Forestry: Career and Education Opportunities in Huntsville, Alabama
Forestry: Forestry workers both hunt the land and work to preserve it. Focused on how our lives are dependent on the wilderness, they make sure that both our animal and plant resources are managed and populations are controlled.
Huntsville is located in Madison County, Alabama. It has a population of over 176,645, which has grown by 11.6% over the last ten years. The cost of living index in Huntsville, 82, is well below the national average. New single-family homes in Huntsville are valued at $44,900 on average, which is far less than the state average. In 2008, 1,004 new homes were constructed in Huntsville, down from 1,558 the previous year.
The top three industries for women in Huntsville are health care, educational services, and accommodation and food services. For men, it is professional, scientific, and technical services, public administration, and construction. The average commute to work is about 18 minutes. More than 36.1% of Huntsville residents have a bachelor's degree, which is higher than the state average. The percentage of residents with a graduate degree, 12.7%, is higher than the state average.
The unemployment rate in Huntsville is 7.6%, which is less than Alabama's average of 10.7%.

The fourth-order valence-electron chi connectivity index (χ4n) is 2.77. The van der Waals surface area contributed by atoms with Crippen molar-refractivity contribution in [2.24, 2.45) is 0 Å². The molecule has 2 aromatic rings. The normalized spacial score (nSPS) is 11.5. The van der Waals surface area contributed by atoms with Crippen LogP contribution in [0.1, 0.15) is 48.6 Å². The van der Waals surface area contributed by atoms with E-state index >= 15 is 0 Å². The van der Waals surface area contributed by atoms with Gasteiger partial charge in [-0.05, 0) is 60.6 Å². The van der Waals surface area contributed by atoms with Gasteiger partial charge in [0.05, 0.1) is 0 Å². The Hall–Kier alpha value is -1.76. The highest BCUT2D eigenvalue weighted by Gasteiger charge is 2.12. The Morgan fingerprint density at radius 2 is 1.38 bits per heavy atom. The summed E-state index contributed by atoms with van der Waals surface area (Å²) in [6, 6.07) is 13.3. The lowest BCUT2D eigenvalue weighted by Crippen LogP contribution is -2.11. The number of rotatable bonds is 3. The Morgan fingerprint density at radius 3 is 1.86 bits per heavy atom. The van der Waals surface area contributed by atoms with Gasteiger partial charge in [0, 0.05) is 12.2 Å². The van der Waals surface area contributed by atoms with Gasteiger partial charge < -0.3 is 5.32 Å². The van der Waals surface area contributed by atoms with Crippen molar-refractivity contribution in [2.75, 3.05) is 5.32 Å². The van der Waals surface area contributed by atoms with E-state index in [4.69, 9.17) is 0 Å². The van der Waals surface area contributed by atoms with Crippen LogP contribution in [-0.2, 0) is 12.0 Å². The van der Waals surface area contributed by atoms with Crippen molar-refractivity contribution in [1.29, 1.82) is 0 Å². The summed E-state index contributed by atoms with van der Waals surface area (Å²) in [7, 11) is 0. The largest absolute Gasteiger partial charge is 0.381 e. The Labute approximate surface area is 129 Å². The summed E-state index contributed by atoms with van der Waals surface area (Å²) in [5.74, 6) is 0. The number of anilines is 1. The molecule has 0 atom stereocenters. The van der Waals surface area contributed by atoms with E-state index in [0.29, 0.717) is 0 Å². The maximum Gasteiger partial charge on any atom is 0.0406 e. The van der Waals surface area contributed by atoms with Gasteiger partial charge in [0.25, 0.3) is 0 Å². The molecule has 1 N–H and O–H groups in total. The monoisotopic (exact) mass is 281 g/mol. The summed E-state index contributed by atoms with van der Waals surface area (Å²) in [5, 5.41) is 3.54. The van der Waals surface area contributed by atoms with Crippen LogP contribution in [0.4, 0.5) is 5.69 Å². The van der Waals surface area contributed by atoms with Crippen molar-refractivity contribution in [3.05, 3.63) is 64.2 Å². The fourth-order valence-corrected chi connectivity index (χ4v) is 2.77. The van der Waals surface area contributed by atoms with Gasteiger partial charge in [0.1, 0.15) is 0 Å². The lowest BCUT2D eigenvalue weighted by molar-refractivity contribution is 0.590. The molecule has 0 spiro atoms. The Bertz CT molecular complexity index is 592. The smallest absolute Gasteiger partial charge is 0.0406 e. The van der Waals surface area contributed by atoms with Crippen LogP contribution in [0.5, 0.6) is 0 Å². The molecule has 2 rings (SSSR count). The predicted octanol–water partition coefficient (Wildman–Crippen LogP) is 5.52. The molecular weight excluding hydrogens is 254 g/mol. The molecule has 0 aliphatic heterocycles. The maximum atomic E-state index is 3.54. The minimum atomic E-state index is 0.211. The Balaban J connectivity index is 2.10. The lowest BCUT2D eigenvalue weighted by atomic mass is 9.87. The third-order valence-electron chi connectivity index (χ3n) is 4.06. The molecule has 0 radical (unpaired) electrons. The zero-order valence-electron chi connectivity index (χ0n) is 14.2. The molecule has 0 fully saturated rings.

The percentage of Huntsville residents that are affiliated with a religious congregation, 55.2%, is more than the national average but less than the state average. Whitesburg Church of God, Whitesburg Church and Maple Grove Church are among the churches located in Huntsville. The most common religious groups are the Southern Baptist Convention, the United Methodist Church and the Catholic Church.
Huntsville is home to the Valley Hill Golf and Country Club and the Lowe Industrial Park as well as John H Steigerwood Field and Milton Frank Stadium. Shopping malls in the area include Madison Plaza Shopping Center, Madison Square Mall Shopping Center and Memorial Plaza Shopping Center. Visitors to Huntsville can choose from King's Inn, Candlewood Suites and Economy Inn for temporary stays in the area.
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CAREERS WITHIN: Forestry
Forestry Conservation Workers, under supervision, perform manual labor necessary to develop, maintain, or protect forest, forested areas, and woodlands through such activities as raising and transporting tree seedlings; combating insects, pests, and diseases harmful to trees; and building erosion and water control structures and leaching of forest soil. Forestry Conservation Workers need to determine which tools and techniques should be applied to solve a problem or deal with a situation. They also need to listen well to others and take in their information and issues.